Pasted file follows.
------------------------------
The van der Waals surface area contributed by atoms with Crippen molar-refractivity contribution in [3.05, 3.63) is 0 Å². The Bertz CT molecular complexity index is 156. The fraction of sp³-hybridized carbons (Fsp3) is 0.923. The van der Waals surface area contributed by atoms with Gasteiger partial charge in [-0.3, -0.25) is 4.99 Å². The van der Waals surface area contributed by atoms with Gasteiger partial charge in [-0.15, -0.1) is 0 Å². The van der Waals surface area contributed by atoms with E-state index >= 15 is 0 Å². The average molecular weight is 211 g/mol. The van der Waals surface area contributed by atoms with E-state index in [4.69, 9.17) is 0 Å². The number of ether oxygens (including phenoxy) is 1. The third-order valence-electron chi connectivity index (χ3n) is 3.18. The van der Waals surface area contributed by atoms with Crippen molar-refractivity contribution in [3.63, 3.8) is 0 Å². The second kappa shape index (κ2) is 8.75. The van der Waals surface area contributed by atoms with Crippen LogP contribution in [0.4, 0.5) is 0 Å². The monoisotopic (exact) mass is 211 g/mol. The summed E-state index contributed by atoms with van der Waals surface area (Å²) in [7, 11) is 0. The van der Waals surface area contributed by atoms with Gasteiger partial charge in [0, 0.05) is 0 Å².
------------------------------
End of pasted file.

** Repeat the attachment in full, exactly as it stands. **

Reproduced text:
The van der Waals surface area contributed by atoms with Crippen molar-refractivity contribution in [3.05, 3.63) is 0 Å². The Bertz CT molecular complexity index is 156. The fraction of sp³-hybridized carbons (Fsp3) is 0.923. The van der Waals surface area contributed by atoms with Gasteiger partial charge in [-0.3, -0.25) is 4.99 Å². The van der Waals surface area contributed by atoms with Gasteiger partial charge in [-0.15, -0.1) is 0 Å². The van der Waals surface area contributed by atoms with E-state index >= 15 is 0 Å². The average molecular weight is 211 g/mol. The van der Waals surface area contributed by atoms with E-state index in [4.69, 9.17) is 0 Å². The number of ether oxygens (including phenoxy) is 1. The third-order valence-electron chi connectivity index (χ3n) is 3.18. The van der Waals surface area contributed by atoms with Crippen molar-refractivity contribution in [3.63, 3.8) is 0 Å². The second kappa shape index (κ2) is 8.75. The van der Waals surface area contributed by atoms with Crippen LogP contribution in [0.4, 0.5) is 0 Å². The monoisotopic (exact) mass is 211 g/mol. The summed E-state index contributed by atoms with van der Waals surface area (Å²) in [7, 11) is 0. The van der Waals surface area contributed by atoms with Gasteiger partial charge in [0, 0.05) is 0 Å².